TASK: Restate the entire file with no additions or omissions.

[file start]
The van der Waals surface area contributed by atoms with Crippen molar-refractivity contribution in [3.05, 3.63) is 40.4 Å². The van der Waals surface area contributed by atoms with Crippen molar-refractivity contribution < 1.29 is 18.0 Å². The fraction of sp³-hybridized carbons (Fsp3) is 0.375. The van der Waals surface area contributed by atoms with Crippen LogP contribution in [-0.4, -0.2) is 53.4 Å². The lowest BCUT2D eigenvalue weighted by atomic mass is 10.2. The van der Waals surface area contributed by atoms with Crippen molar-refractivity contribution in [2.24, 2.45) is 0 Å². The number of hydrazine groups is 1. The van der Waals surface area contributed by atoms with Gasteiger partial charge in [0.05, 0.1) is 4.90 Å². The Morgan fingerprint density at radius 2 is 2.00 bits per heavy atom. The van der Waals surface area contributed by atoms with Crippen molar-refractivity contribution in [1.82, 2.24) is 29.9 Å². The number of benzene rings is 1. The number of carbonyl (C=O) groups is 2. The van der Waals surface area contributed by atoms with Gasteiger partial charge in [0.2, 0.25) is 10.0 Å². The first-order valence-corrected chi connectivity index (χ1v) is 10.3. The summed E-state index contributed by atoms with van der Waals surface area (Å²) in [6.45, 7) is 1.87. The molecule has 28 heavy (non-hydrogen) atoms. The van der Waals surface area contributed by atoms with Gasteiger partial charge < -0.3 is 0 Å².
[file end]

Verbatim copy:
The van der Waals surface area contributed by atoms with Crippen molar-refractivity contribution in [3.05, 3.63) is 40.4 Å². The van der Waals surface area contributed by atoms with Crippen molar-refractivity contribution < 1.29 is 18.0 Å². The fraction of sp³-hybridized carbons (Fsp3) is 0.375. The van der Waals surface area contributed by atoms with Crippen LogP contribution in [-0.4, -0.2) is 53.4 Å². The lowest BCUT2D eigenvalue weighted by atomic mass is 10.2. The van der Waals surface area contributed by atoms with Crippen molar-refractivity contribution in [2.24, 2.45) is 0 Å². The number of hydrazine groups is 1. The van der Waals surface area contributed by atoms with Gasteiger partial charge in [0.05, 0.1) is 4.90 Å². The Morgan fingerprint density at radius 2 is 2.00 bits per heavy atom. The van der Waals surface area contributed by atoms with Crippen molar-refractivity contribution in [1.82, 2.24) is 29.9 Å². The number of benzene rings is 1. The number of carbonyl (C=O) groups is 2. The van der Waals surface area contributed by atoms with Gasteiger partial charge in [0.2, 0.25) is 10.0 Å². The first-order valence-corrected chi connectivity index (χ1v) is 10.3. The summed E-state index contributed by atoms with van der Waals surface area (Å²) in [6.45, 7) is 1.87. The molecule has 28 heavy (non-hydrogen) atoms. The van der Waals surface area contributed by atoms with Gasteiger partial charge < -0.3 is 0 Å².